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3:31 AM
@JohnRennie I have a doubt in understanding sorption and desorption (surface chem) can you clear it?
3 hours later…
6:35 AM
@napstablook hi :-)
What's the problem?
@JohnRennie In this chat which @RajorshiKoyal asked ..Why did you say that negative deviation has more to do with delta H mix <0 or >0
I mean what has hydrogen bonding to do with this
Why will the enthalpy change because of association?
Secondly for upper and lower limit in Elastic Modulus vs volume of dispersed phase can u explain how the rule of mixtures explain two bounds?
@user586228 Suppose we start with an ideal gas. In an ideal gas there are no interactions between the gas particles. If we mix ideal gases the mixing is driven only by entropy because no interactions means there cannot be any change in internal energy. OK so far?
@JohnRennie Are you familiar with rule of mixtures
In a liquid there must be interactions because liquids form due to interactions between the particles. So even an ideal liquid this is fundamentally different from an ideal gas because we cannot assume there are no interactions.
6:49 AM
But suppose we start with a pure liquid A. If you look at a molecule of A then on average it will be surrounded by N other molecules of A and it will interact with them. The total interaction energy per molecule will be related to the strength of the A-A interaction and the number of surrounding molecules N.
Now suppose we add some other liquid B so we now have an AB mixture. That means each molecule of A is surrounded by some A molecules and some B molecules.
If there are on average Na molecules of A and Nb molecules of B around an A molecule, and the A-A interaction energy is Ea and the A-B interaction energy is Eb, then the total interaction energy will be something like NaEa + NbEb.
Now, in an ideal solution the energy doesn't change on mixing. Before mixing the interaction energy was NEa, and after mixing it is NaEa + NbEb, and in an ideal solution these would be the same.
6:53 AM
i.e. N Ea = Na Ea + Nb Eb
Let's assume that the molecules of A and B are roughly the same size, so the total number of molecules around an A molecules doesn't change - all that happens is some of the neighbouring A molecules get replaced by B moecules. So Na + Nb = N.
Then the interaction energy can only be constant if Ea = Eb i.e. if the strength of the A-A interaction is equal to the strength of the A-B interaction.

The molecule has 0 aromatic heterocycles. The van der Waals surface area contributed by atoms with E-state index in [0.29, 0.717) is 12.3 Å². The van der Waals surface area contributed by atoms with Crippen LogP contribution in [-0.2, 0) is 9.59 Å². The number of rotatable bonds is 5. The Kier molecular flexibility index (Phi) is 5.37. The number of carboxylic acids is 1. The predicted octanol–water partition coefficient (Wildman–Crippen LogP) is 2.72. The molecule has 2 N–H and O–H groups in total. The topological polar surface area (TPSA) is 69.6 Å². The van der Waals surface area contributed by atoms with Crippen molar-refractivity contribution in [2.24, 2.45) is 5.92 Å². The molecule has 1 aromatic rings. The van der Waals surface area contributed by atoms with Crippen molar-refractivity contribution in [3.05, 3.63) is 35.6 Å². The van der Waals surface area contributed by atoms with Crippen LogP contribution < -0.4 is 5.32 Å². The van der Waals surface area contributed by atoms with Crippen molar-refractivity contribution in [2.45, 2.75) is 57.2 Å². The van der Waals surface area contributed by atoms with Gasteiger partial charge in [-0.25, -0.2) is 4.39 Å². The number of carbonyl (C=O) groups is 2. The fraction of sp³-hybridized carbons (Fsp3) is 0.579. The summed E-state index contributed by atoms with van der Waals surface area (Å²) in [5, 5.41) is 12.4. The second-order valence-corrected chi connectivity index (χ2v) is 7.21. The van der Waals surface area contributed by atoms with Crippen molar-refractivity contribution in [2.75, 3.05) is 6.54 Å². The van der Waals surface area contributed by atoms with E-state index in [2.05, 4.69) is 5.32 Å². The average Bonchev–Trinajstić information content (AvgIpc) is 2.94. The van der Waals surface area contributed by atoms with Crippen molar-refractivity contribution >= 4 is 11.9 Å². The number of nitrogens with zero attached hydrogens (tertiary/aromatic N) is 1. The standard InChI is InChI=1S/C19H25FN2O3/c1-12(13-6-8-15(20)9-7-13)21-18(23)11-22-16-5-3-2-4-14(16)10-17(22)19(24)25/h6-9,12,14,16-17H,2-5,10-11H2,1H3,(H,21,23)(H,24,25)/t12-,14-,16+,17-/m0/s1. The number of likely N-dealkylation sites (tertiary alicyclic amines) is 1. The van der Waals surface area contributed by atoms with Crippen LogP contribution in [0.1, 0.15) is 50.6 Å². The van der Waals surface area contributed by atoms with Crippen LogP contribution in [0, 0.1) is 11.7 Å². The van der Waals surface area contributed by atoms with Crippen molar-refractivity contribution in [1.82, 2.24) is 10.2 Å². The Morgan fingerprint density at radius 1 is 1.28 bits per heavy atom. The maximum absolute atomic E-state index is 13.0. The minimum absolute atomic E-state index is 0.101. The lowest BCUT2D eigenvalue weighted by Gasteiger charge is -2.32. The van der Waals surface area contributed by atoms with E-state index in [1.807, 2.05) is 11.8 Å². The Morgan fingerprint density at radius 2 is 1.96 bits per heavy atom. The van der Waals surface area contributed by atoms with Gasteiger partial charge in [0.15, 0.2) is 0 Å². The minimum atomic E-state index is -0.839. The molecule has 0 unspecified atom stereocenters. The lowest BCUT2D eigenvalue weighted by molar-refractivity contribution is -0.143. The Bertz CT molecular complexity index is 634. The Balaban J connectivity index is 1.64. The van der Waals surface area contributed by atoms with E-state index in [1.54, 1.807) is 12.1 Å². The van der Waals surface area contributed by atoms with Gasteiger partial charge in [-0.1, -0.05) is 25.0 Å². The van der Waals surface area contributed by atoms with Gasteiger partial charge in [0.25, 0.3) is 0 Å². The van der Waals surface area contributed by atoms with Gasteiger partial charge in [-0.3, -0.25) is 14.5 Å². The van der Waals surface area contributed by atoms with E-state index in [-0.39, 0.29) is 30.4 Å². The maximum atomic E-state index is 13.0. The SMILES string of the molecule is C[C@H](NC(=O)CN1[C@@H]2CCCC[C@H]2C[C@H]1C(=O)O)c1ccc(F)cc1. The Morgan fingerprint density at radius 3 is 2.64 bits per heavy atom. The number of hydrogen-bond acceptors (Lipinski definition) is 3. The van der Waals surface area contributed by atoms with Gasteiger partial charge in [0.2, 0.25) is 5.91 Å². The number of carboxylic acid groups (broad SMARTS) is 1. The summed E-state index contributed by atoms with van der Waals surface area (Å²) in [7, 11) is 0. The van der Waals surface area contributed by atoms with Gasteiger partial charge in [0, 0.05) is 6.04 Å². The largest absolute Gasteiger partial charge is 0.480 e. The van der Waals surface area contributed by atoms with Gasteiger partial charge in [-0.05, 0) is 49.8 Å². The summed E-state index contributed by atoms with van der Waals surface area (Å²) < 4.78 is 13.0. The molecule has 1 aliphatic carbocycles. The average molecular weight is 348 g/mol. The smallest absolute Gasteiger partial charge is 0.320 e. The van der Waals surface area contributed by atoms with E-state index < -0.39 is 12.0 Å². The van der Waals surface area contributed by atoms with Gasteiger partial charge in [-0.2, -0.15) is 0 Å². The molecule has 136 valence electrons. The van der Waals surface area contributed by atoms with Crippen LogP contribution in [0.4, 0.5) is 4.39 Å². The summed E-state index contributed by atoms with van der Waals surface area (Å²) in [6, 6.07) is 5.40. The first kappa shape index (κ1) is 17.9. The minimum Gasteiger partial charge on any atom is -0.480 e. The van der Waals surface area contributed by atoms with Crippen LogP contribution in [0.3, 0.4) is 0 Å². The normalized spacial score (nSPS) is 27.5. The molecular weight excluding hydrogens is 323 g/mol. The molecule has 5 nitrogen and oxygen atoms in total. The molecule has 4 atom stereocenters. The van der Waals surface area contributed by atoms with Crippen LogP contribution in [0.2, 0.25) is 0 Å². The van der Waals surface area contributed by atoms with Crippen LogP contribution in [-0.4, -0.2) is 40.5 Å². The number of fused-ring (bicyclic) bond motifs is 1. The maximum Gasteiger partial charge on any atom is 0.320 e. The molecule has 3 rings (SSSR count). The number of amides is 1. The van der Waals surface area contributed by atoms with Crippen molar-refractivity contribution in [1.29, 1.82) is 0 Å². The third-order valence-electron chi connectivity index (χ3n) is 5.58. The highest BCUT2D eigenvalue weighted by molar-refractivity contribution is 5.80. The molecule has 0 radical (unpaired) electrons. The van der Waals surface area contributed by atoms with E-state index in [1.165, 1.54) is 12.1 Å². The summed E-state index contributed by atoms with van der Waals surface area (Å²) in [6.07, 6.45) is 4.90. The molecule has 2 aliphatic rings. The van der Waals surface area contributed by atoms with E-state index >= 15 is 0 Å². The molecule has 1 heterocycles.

But molecules aren't just featureless spheres. The have a shape, and they have electric dipoles.
It's possible that the shapes of the molecules of A an B could mean that an A molecule and a B molecule can fit together very closely, more closely than two A molecules or two B molecules can fit.
6:59 AM
In that case the strength of the A-B interaction would be different from the A-A and B-B interaction strengths.
And this would be a non-ideal solution. Depending on exactly how A and B interact we could get energy released or absorbed on mixing i.e. ΔH > 0 or ΔH < 0.
When this happens we expect to see a deviation from Raoult's law and Henry's law.
But why negative or positive deviation based on this assumption?
How is Henry's law different from Raoult's law
If we take Raoult's law, this works because the molecules in the solution are in equilibrium with the vapour. But most gases are close to ideal to in the vapour phase we expect ideal behaviour.
@JohnRennie I could not understand anything..can u be slightly more descriptive about this...?
7:03 AM
So if the vapour phase behaves like an ideal gas, but the liquid phase is non-ideal, we are going to get deviations from laws like Raoult's law that assume all phases behave ideally.
How are Henry's law and Raoult's law different from each other
@user586228 I thin this will turn into a long discussion, and I don't have time for this today.
Just answer this
You need to already know and understand Raoult's law and Henry's law for any of this to make sense.